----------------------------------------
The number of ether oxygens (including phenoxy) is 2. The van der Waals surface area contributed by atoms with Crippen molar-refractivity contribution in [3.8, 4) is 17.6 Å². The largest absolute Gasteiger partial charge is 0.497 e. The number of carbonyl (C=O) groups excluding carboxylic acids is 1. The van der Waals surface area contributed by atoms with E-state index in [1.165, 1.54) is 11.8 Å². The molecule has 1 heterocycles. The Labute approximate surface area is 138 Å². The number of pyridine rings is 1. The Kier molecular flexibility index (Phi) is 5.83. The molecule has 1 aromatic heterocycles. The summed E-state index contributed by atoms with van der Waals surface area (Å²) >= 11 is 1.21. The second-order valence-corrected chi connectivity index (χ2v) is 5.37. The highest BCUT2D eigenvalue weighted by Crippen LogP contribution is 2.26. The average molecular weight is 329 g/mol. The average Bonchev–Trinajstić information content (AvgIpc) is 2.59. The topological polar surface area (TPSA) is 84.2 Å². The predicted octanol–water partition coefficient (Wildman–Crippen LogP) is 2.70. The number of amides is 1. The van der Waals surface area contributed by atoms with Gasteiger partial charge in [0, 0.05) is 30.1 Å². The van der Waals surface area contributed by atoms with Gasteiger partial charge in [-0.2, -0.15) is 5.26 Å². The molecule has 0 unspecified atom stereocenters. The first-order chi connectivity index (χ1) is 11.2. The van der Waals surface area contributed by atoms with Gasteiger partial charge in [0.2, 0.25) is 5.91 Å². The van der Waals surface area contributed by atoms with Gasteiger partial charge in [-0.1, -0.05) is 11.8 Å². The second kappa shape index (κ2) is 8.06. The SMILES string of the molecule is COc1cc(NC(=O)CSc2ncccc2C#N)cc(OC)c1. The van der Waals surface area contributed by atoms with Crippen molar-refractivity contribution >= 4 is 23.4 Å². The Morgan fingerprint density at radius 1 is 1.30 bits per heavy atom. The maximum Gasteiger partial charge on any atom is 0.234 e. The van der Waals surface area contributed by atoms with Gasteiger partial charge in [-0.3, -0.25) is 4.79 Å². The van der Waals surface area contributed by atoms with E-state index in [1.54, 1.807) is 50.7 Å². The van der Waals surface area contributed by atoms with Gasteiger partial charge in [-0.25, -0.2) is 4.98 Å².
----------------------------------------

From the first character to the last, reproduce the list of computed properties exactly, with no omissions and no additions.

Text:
The number of ether oxygens (including phenoxy) is 2. The van der Waals surface area contributed by atoms with Crippen molar-refractivity contribution in [3.8, 4) is 17.6 Å². The largest absolute Gasteiger partial charge is 0.497 e. The number of carbonyl (C=O) groups excluding carboxylic acids is 1. The van der Waals surface area contributed by atoms with E-state index in [1.165, 1.54) is 11.8 Å². The molecule has 1 heterocycles. The Labute approximate surface area is 138 Å². The number of pyridine rings is 1. The Kier molecular flexibility index (Phi) is 5.83. The molecule has 1 aromatic heterocycles. The summed E-state index contributed by atoms with van der Waals surface area (Å²) >= 11 is 1.21. The second-order valence-corrected chi connectivity index (χ2v) is 5.37. The highest BCUT2D eigenvalue weighted by Crippen LogP contribution is 2.26. The average molecular weight is 329 g/mol. The average Bonchev–Trinajstić information content (AvgIpc) is 2.59. The topological polar surface area (TPSA) is 84.2 Å². The predicted octanol–water partition coefficient (Wildman–Crippen LogP) is 2.70. The number of amides is 1. The van der Waals surface area contributed by atoms with Gasteiger partial charge in [0, 0.05) is 30.1 Å². The van der Waals surface area contributed by atoms with Gasteiger partial charge in [-0.2, -0.15) is 5.26 Å². The molecule has 0 unspecified atom stereocenters. The first-order chi connectivity index (χ1) is 11.2. The van der Waals surface area contributed by atoms with Gasteiger partial charge in [0.2, 0.25) is 5.91 Å². The van der Waals surface area contributed by atoms with Gasteiger partial charge in [-0.1, -0.05) is 11.8 Å². The second kappa shape index (κ2) is 8.06. The SMILES string of the molecule is COc1cc(NC(=O)CSc2ncccc2C#N)cc(OC)c1. The van der Waals surface area contributed by atoms with Crippen molar-refractivity contribution >= 4 is 23.4 Å². The Morgan fingerprint density at radius 1 is 1.30 bits per heavy atom. The maximum Gasteiger partial charge on any atom is 0.234 e. The van der Waals surface area contributed by atoms with Gasteiger partial charge in [-0.3, -0.25) is 4.79 Å². The van der Waals surface area contributed by atoms with E-state index in [1.54, 1.807) is 50.7 Å². The van der Waals surface area contributed by atoms with Gasteiger partial charge in [-0.25, -0.2) is 4.98 Å².